Two shows in one weekend is a lot for an old dude who still has something fucked up with his back, as well as a book to write and a shitload of Chinese homework to do, but it got accomplished, and it was a hell of a lot of fun. Katon needs to start having better judgement about promoters so that Hirax can stop having 60% of their tour cancelled, so that everyone can get a chance to experience something like this.
Of course, the show didn't start out nearly as smooth as it finished. This was a Sunday show, and not everyone has the ability to just take the next day off and rock out, so the hall (downstairs, there were some punk/core/emo [no idea] bands playing upstairs) wasn't completely full, and most of the openers played to pretty much a handful of fans. The overall turnout for the openers was similar to Saturday at the Skybar, but with the vital difference that many more of us in the audience here, in both absolute and relative terms, were not in bands on the bill.
Reverend Grundarr and the Unholy Trinity [5/7]:
Maybe it was the better sound from the music-hall (as opposed to bar) PA, maybe it was because I wasn't half as drunk, or maybe because they were opening up the show rather than following Swashbuckle, but these guys sounded a lot better here than they did at O'Brien's two weeks ago. Unfortunately, this is somewhat restricted information, because the number of people in front of the stage watching them was somewhat desperately limited. After I got down to the front, becoming the fifth audience member, I was going to say something about it being okay to start, now that there were more people in the audience than onstage, but didn't, because I don't really know any of the band members personally, and the only thing worse than playing to a next-to-empty floor is when the next-to-empty floor is also making smartass comments. They persevered, though, showing off the diversity in their writing and composition that often tends to get fuzzed out by the sound equipment of the venues they normally play, even some Bay Area touches that I didn't recall being able to pick out on their CD, and we responded on par with the complement of Henry Rollins' old maxim: if a band, no matter how small, is there playing a show and rocking out, you have a responsibility as an audience to rock hard as well, to show appreciation for their hard work. More people came down during the set, and it had to be counted as a success, but this isn't really the kind of band that's best seen behind a huge metal railing; despite the debits to sound clarity, it's probably better to catch them somewhere where they can set up on the floor in the middle of the audience.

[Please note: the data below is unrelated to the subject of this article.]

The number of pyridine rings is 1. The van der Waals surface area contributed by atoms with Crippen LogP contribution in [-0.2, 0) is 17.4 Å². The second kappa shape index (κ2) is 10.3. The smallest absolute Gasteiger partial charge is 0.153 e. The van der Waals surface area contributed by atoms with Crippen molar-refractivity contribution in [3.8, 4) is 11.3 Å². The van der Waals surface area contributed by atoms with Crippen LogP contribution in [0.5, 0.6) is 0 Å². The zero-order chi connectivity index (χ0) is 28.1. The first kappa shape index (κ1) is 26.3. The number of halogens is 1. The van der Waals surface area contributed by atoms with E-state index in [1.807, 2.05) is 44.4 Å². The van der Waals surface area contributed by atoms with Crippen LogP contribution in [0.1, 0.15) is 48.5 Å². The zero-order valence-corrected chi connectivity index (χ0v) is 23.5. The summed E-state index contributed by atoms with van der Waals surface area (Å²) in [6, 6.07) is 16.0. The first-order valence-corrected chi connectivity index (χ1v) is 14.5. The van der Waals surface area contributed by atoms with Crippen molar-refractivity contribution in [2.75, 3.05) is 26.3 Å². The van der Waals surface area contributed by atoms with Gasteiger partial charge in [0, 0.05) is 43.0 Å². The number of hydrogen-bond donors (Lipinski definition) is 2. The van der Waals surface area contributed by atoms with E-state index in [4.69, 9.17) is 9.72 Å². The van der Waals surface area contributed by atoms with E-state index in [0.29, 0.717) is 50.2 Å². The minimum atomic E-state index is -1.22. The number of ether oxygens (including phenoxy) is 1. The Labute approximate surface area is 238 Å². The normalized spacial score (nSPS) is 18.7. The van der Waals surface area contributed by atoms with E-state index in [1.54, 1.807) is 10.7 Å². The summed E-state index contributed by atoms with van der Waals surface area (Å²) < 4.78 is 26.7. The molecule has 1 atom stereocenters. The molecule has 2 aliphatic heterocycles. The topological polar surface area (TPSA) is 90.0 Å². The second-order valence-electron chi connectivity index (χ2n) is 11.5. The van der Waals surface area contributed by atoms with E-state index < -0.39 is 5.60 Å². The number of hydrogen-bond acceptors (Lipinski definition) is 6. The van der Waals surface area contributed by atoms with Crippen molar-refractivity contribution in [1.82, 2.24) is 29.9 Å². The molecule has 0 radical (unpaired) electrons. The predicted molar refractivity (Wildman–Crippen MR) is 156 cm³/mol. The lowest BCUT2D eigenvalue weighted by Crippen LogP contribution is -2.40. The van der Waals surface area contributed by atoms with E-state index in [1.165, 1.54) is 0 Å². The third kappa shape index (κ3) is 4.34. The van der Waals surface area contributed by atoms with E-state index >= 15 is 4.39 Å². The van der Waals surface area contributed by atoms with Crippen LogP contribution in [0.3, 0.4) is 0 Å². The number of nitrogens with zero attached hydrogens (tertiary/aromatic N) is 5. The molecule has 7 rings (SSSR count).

I could say that this band put together a strong set of blackened death/thrash, but then someone would certainly say that this statement actually doesn't carry any information at all. Both parts of the above are certainly correct; Hirudinea's sound is mostly thrash with a few death metal turns and some black metal shadings, but just saying so doesn't really give any indication of what this makes them sound like. It probably helps to note that their current release is the A side of a split with Watchmaker, and that they covered the Cro-Mags and some early Mayhem in this set with about equal power and punch. They have good execution and intensity, and their overall sound is plenty cool, but they seemed to need just that little more on their original stuff to make them really stand out. Maybe it's on the CD (which I haven't listened to yet, that's on the plate for tomorrow), or maybe it's still ahead; regardless, these guys are playing good brutal thrash right now, and it's quite worth going up front for if they're opening a show you're at. The only disappointment was that they had to stop right after doing "Deathcrush"; it felt like they were only just getting fired up.
Random Acts of Violence [6/7]: